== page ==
The Sea Hunter

June 05, 2006, volume 36, no. 3
By Diane Luckow

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World renowned maritime archaeologist James Delgado, co-host of The Sea Hunters television program and executive director of the Vancouver Maritime Museum, says he's a much better archaeologist now that he has completed his PhD in archaeology at Simon Fraser University.

“The day you stop learning is the day you might as well check out,” says Delgado, who will soon take up a new position as executive director of the Institute of Nautical Archaeology in Texas. “This has been wonderful, these last five years at SFU.”

Delgado's PhD thesis is a synthesis of 28 years of field work delving into the rise of San Francisco as a port.

During his many shipwreck explorations around the world, including forays into the Titanic, Delgado has spent a lot of time digging through a nine square block area of downtown San Francisco that is topped with high rises. Beneath them lies the almost perfectly preserved, partially burnt remains of San Francisco's original port.

“We've found entire ships still filled with cargo and stores that had partially burned and collapsed into the bay with their merchandise - including perfectly preserved items of clothing, shoes, bottles of booze, foodstuffs, even packages of biscuits.” He explains that during the San Francisco fire, people immediately threw sand over everything, effectively sealing up what was left of the port. “It's a gold rush Pompeii.”

Delgado says that while most people connect San Francisco's gold rush fever with the libertine ways of a gold-maddened crowd - the best guns, the finest wines and the best of the worst things that money could buy - the archaeological dig has discovered a different story.

“The bulk of stuff that was found was the stuff used to build a permanent home,” he notes. “The everyday staples of life. We were finding Tennant's ale from Glasgow, wines from France, bricks from Baltimore, axes from Connecticut, barley and beans from Chile, lumber from Australia.”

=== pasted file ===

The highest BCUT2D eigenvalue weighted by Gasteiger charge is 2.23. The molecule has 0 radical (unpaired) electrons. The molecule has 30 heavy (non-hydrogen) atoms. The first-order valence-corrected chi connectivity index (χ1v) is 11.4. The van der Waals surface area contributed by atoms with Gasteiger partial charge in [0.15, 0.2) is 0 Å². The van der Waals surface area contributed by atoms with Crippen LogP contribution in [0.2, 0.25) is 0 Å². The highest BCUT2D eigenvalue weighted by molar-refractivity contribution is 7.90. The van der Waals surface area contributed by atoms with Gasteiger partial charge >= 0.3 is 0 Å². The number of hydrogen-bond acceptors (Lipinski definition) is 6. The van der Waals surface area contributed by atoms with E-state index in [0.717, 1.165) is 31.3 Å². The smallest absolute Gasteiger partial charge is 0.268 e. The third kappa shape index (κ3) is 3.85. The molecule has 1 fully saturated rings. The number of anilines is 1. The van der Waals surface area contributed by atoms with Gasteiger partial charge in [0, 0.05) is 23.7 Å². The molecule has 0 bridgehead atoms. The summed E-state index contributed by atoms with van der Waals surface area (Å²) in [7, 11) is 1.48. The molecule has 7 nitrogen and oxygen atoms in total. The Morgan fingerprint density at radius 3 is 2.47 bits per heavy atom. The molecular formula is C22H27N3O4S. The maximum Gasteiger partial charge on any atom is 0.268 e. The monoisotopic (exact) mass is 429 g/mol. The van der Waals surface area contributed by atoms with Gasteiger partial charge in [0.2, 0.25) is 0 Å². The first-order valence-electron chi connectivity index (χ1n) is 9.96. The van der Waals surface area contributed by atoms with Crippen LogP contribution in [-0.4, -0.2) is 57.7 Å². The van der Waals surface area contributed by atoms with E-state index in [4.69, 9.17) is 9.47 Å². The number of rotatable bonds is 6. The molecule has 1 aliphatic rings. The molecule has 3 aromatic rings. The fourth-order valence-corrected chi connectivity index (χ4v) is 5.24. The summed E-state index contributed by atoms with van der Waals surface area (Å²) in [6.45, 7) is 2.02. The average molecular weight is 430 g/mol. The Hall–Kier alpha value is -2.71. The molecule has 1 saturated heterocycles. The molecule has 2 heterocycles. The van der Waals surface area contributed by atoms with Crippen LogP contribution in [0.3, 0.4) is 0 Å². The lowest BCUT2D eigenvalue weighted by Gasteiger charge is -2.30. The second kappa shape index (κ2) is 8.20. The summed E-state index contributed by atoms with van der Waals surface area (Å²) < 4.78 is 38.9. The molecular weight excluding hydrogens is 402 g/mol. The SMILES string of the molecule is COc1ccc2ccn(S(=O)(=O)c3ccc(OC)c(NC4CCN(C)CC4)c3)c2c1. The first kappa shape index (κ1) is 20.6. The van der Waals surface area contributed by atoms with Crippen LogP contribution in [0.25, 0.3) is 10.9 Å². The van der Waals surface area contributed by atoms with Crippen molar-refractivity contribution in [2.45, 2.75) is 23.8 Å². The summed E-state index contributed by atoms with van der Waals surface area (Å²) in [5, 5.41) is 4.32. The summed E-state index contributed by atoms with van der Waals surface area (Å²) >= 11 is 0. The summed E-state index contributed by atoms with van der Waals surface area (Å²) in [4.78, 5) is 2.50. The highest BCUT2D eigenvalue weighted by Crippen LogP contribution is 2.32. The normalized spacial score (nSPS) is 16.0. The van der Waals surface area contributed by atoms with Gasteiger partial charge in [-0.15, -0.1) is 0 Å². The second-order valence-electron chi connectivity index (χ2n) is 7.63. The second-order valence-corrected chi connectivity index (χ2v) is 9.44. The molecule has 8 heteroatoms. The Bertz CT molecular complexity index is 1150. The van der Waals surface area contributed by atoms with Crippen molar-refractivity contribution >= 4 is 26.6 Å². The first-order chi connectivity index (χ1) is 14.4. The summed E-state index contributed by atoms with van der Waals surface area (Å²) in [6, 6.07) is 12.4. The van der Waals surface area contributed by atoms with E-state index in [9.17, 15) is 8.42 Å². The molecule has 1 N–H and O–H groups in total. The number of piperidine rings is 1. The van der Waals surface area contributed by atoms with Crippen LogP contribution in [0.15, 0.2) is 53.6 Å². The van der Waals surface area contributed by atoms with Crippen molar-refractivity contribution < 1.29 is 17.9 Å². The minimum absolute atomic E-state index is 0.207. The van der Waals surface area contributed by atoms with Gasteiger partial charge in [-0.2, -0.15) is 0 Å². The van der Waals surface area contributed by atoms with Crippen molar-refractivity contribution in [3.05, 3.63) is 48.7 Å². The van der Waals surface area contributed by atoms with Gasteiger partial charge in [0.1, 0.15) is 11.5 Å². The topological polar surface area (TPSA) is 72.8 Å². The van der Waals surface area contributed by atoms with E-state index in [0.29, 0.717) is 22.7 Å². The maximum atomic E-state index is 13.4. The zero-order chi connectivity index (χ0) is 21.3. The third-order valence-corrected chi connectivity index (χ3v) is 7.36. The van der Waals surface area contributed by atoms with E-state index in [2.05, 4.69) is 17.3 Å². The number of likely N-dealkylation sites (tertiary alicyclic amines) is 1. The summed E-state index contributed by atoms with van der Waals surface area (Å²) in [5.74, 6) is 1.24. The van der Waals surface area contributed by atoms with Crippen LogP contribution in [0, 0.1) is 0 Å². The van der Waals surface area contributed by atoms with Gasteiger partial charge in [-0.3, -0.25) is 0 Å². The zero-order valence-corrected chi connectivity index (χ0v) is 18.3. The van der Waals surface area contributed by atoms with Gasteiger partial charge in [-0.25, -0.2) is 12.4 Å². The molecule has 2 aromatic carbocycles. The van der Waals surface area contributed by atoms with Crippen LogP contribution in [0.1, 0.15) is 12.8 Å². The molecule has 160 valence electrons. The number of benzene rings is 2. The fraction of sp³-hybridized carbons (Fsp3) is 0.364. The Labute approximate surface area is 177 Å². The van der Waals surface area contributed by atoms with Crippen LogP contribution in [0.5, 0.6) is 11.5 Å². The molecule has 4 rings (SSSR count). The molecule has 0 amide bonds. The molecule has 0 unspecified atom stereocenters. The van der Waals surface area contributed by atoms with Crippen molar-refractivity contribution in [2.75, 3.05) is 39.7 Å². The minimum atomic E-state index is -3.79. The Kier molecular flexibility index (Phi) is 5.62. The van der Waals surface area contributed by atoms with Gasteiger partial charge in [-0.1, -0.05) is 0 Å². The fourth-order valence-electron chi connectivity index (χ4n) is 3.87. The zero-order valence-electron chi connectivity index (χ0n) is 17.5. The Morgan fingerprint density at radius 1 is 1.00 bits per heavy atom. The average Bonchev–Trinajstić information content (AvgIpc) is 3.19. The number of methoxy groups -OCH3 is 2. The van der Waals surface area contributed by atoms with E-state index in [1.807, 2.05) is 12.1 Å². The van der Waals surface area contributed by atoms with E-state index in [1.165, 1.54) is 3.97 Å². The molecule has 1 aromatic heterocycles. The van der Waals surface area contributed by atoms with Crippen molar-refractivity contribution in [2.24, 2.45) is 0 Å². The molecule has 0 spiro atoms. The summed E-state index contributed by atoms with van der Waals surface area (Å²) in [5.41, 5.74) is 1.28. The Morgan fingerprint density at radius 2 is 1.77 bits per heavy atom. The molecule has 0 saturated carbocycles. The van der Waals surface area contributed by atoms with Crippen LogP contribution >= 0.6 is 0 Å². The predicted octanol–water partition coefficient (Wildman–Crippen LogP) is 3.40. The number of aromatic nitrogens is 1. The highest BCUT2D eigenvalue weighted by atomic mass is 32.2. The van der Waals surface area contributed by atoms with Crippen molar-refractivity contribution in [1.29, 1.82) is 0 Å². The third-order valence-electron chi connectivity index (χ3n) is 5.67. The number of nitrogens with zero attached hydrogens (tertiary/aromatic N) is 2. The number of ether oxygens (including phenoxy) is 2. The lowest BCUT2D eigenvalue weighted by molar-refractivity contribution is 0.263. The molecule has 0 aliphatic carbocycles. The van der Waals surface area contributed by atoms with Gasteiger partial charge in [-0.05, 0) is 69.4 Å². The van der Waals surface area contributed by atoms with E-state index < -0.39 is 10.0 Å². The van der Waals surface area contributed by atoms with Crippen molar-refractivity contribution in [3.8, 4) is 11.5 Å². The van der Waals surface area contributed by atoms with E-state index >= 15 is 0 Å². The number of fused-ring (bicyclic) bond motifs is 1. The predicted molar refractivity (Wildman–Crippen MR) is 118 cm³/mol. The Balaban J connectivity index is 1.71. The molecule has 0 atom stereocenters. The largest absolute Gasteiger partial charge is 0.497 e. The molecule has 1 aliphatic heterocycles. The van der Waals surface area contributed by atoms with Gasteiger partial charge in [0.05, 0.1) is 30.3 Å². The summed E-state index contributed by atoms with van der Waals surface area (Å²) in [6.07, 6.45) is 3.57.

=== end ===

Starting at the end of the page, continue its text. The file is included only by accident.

Working under the supervision of SFU archaeology professors David Burley and Ross Jamieson, Delgado's thesis reveals the major role that shipping and ships played in building the port of San Francisco during the gold rush.
A large part of his thesis is devoted to a ship called the General Harrison, buried in mud and sand two stories beneath the sidewalks just three blocks from the famous Transamerica building. “It's still perfectly preserved beneath its waterline,” he notes.

“We unpacked bottles of white burgundy still wrapped in straw with a vintage of perhaps 1848 or 1849 that had survived not only the shipment to California, but had not been drunk.”

While some gold rush revellers did travel overland to San Francisco, the majority came by sea, he says, and all they needed came in the hold of a ship. “The global society we live in today has always existed at sea,” says Delgado. “San Francisco owes its rise to its worldwide connections to other markets by ship.”

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